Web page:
Matt McGuire, a former intelligence officer for FinTRAC, called the compliance rates “abysmal.”

“It’s a significant non-compliance rate,” said McGuire. “How can you expect agents and brokers to detect suspicious transactions if they don’t know what they’re looking for?”

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When it comes to identifying clients, real estate brokers are required to record simple details to confirm a person’s identity, like information on a driver’s licence, according to McGuire.

I can forgive somebody not being able to pick out a suspicious transaction on a real estate deal, given a limited fact scenario, but I can’t forgive the sloppiness of not identifying somebody with a very simple set of rules.

“How are we supposed to follow the money if we don’t know who is involved?”

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Laws against money laundering and terrorist financing require sectors – like banking, casinos and real estate – to identify their clients, keep records and report large cash deals and other suspicious transactions to the federal government.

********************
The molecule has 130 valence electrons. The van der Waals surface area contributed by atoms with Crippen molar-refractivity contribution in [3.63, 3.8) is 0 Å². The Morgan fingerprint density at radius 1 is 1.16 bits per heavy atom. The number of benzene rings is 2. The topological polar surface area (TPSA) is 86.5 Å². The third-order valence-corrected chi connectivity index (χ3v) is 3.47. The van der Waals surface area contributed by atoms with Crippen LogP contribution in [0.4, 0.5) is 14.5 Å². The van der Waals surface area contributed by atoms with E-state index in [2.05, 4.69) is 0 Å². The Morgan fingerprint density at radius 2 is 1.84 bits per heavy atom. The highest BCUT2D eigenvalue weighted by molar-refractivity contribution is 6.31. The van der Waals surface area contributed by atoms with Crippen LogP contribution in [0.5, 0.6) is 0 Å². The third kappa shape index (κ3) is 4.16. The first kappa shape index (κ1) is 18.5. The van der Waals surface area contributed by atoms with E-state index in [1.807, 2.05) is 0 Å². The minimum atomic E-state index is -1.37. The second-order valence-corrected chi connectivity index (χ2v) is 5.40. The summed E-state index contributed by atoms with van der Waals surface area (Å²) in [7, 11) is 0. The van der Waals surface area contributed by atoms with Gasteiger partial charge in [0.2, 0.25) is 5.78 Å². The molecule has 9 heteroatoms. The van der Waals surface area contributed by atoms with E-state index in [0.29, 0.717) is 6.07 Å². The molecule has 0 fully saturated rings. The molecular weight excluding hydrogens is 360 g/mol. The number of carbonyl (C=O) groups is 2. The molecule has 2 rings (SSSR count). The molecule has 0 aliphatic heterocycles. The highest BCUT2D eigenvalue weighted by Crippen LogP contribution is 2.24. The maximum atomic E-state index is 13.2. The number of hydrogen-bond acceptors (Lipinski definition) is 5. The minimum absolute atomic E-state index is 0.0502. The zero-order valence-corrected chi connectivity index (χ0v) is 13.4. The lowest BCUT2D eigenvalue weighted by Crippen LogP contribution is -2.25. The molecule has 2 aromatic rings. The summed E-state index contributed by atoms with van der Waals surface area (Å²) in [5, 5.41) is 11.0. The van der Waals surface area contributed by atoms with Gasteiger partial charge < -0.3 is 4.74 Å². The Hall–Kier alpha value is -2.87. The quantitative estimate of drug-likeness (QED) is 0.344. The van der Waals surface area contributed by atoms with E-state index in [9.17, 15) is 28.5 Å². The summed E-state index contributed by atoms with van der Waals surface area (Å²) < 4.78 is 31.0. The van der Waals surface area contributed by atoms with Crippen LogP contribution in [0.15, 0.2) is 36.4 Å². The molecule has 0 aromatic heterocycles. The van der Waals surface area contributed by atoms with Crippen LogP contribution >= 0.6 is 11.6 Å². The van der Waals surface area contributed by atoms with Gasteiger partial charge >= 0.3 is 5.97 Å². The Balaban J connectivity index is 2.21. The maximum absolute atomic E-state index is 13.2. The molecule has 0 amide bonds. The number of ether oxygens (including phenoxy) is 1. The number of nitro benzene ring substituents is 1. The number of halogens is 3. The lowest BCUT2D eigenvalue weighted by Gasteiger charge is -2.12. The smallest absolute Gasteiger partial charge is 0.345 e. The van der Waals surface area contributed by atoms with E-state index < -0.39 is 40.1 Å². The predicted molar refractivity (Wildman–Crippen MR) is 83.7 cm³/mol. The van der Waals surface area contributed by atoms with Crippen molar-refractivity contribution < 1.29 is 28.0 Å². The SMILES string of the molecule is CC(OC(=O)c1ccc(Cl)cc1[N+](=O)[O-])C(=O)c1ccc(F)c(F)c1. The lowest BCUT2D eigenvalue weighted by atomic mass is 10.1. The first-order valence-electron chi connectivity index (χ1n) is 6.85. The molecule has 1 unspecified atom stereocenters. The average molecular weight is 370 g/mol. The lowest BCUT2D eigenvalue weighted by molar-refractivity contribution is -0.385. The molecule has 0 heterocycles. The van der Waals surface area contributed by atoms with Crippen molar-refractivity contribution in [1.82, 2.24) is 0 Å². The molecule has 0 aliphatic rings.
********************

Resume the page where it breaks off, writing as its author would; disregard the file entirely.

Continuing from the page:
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FinTRAC warned that the real-estate sector “still has one of the lowest reporting levels” among sectors, but did not offer detailed numbers.

McGuire said Canadian real estate has been “extensively exploited” by the problem of money laundering and all financial sectors need to fight against it.

“It’s important in the first line of defence, the people actually interacting with those who are buying and selling property, pay attention to the potential for suspicious indicators that there might be crime behind the transactions.”